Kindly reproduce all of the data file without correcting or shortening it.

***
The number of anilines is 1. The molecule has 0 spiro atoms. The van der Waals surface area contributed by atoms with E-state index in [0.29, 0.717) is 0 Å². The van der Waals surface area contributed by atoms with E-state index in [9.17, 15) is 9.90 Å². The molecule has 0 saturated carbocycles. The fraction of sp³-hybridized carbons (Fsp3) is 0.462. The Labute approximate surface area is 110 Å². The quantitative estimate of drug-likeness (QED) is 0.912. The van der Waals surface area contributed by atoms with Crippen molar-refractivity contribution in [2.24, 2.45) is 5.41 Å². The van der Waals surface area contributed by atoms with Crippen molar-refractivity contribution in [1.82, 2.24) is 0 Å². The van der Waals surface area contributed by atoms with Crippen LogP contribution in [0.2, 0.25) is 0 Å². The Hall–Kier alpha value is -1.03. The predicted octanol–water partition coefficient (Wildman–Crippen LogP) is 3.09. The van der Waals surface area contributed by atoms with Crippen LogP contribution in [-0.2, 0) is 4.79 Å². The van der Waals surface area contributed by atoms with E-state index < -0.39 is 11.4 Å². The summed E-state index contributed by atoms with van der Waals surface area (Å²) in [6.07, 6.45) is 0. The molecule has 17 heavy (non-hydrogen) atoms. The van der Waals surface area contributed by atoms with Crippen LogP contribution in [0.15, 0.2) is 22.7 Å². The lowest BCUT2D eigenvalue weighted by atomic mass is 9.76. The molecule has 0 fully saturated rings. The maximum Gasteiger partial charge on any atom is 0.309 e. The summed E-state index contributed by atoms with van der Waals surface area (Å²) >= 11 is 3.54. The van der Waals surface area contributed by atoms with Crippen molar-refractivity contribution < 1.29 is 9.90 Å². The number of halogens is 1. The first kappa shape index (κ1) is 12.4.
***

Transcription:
The number of anilines is 1. The molecule has 0 spiro atoms. The van der Waals surface area contributed by atoms with E-state index in [0.29, 0.717) is 0 Å². The van der Waals surface area contributed by atoms with E-state index in [9.17, 15) is 9.90 Å². The molecule has 0 saturated carbocycles. The fraction of sp³-hybridized carbons (Fsp3) is 0.462. The Labute approximate surface area is 110 Å². The quantitative estimate of drug-likeness (QED) is 0.912. The van der Waals surface area contributed by atoms with Crippen molar-refractivity contribution in [2.24, 2.45) is 5.41 Å². The van der Waals surface area contributed by atoms with Crippen molar-refractivity contribution in [1.82, 2.24) is 0 Å². The van der Waals surface area contributed by atoms with Crippen LogP contribution in [0.2, 0.25) is 0 Å². The Hall–Kier alpha value is -1.03. The predicted octanol–water partition coefficient (Wildman–Crippen LogP) is 3.09. The van der Waals surface area contributed by atoms with Crippen LogP contribution in [-0.2, 0) is 4.79 Å². The van der Waals surface area contributed by atoms with E-state index < -0.39 is 11.4 Å². The summed E-state index contributed by atoms with van der Waals surface area (Å²) in [6.07, 6.45) is 0. The molecule has 17 heavy (non-hydrogen) atoms. The van der Waals surface area contributed by atoms with Crippen LogP contribution in [0.15, 0.2) is 22.7 Å². The lowest BCUT2D eigenvalue weighted by atomic mass is 9.76. The molecule has 0 fully saturated rings. The maximum Gasteiger partial charge on any atom is 0.309 e. The summed E-state index contributed by atoms with van der Waals surface area (Å²) >= 11 is 3.54. The van der Waals surface area contributed by atoms with Crippen molar-refractivity contribution < 1.29 is 9.90 Å². The number of halogens is 1. The first kappa shape index (κ1) is 12.4.